What are the new provisions?

The Transfer of Land Amendment Act 2014 (Vic) commenced on 24 September 2014. It amends the Transfer of Land Act 1958 (Vic) (Act) to include new sections 87A and 87B, which require a mortgagee to properly verify the authority and identity of a mortgagor by taking ‘reasonable steps’ before the execution of any mortgage, variation or transfer of a mortgage. 

The purpose of the verification is to ensure that the person executing the mortgage is the same person who is, or is to become, the registered proprietor of the land that is security for the payment of the debt or obligation owed to the mortgagee.

A mortgagee is able to satisfy the onus of having taken 'reasonable steps' by either:  

  • following the standards set by the Registrar of Titles
  • taking steps consistent with the 'participation rules' within the meaning of the Electronic Conveyancing National Law (Victoria).

In the event a fraud has been committed and reasonable steps were not taken to verify the identity of the mortgagor, the mortgagee will lose the benefit of indefeasibility of title as a consequence of registration and the mortgage will be void. However, fraudulent mortgages could remain registered in certain circumstances, for example where the mortgagee did take reasonable steps to verify identity but the fraudster used high quality forged identity documents that went undetected.

What are considered 'reasonable steps'?

Keeping in mind the new section 106A of the Act, the Registrar may determine requirements for paper conveyancing transactions, which may include, amongst other things, the standard to which identity and authority are to be verified. Any such determination must be published in the Government Gazette. The Registrar has not yet made any determination under this new section.

Subsequently, the only guidance currently available in determining what is considered 'reasonable steps', is the Model Participation Rules, in particular Schedule 8: Verification of Identity Standard (Verification of Identity Standard), which broadly states that the mortgagee must:  

  • (individual) where the mortgagor is an individual:
    • conduct a face-to-face in-person interview
    • sight an original identification document (such as passport, birth certificate or drivers licence)
    • where an original identification document cannot be sighted, collect an identification document or declaration. There are additional guidelines which apply in this instance. Particularly, the person providing the declaration must also be present at the face-to-face in-person interview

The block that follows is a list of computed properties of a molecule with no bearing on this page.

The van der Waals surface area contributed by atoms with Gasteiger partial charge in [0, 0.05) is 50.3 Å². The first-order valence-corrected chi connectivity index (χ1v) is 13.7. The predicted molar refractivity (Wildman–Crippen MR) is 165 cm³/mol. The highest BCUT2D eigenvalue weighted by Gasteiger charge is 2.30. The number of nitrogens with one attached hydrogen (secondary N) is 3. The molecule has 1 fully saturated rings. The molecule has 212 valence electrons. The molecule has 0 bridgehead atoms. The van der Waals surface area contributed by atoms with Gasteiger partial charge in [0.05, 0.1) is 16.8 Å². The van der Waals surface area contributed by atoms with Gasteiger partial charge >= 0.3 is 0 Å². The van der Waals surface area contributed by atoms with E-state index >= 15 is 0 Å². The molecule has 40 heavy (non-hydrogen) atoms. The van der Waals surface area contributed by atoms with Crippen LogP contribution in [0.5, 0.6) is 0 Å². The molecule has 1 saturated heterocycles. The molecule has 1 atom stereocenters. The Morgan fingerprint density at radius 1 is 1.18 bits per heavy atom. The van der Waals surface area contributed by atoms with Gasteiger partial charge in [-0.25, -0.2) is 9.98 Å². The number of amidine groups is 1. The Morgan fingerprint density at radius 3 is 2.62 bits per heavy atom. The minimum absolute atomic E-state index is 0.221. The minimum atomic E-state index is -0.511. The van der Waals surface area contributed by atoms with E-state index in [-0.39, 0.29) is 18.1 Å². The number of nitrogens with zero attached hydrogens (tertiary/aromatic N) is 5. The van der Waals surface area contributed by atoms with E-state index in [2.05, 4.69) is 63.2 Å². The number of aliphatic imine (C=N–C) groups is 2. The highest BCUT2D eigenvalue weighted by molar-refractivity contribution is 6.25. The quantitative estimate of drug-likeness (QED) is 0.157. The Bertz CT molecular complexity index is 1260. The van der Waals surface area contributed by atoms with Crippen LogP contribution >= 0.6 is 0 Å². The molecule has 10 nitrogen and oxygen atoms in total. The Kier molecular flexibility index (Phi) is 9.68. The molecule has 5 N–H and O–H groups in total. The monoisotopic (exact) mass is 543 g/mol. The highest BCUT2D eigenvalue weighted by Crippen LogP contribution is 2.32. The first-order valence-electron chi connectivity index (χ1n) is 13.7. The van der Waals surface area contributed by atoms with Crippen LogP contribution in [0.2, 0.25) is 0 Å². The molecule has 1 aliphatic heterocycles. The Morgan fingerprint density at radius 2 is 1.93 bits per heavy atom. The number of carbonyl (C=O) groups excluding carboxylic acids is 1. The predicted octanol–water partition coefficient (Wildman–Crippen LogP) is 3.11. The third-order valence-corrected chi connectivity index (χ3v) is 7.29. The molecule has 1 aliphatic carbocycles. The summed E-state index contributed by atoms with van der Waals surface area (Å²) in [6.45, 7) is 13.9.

• (body corporate) where the mortgagor is a body corporate, confirm the existence of the body corporate by an ASIC search and verify the identity and authority of the person signing on behalf of the body corporate in accordance with the Verification of Identity Standard for an individual
  • (individual or body corporate by attorney) where an attorney is acting on behalf of the mortgagor, confirm the power of attorney refers to the relevant person and transaction and verify the identity of the attorney in accordance with the Verification of Identity Standard for an individual.

If the Verification of Identity Standard is not followed, a mortgagee may need to prove that they have taken reasonable steps to identify the mortgagor.

Regardless of whether the Verification of Identity Standard is used or not, a mortgagee or their agent must undertake further steps where the mortgagee or their agent knows or ought reasonably to know that:  

  • any identity document is not genuine
  • any photograph on an identity document is not a reasonable likeness of the person being identified
  • if it would otherwise be reasonable to do so.

What should mortgagees, or their agent, do?

The onus is on the mortgagee, or their agent, to be able to demonstrate they had taken 'reasonable steps' to verify the authority and identity of a mortgagor before execution of any mortgage or a variation or transfer of a mortgage.

The mortgagee should have procedures and policies in place for record keeping to ensure they can demonstrate they have taken proactive steps to comply with the Verification of Identity Standard and that verification of identification documentation can be produced to defend any claim made to set aside a registration of a mortgage or transfer or variation of a mortgage. These procedures and policies should take into account Privacy Act implications for the collection, storage and use of information in verification documents.

The Land Titles Office released a Consultation Paper in November 2013 prior to the new provisions, and it was noted that any material supporting verification of identity, or a copy where appropriate, must be retained for at least seven years from the date of lodgement of the instrument concerned.

In terms of practical changes, it is now required that witnesses to a mortgagor’s signature, not only execute the instrument but insert their full name and address.

These procedures should tie into your obligations under the 'new anti-money laundering know your customer and customer due diligence rules' which commenced on 1 June 2014.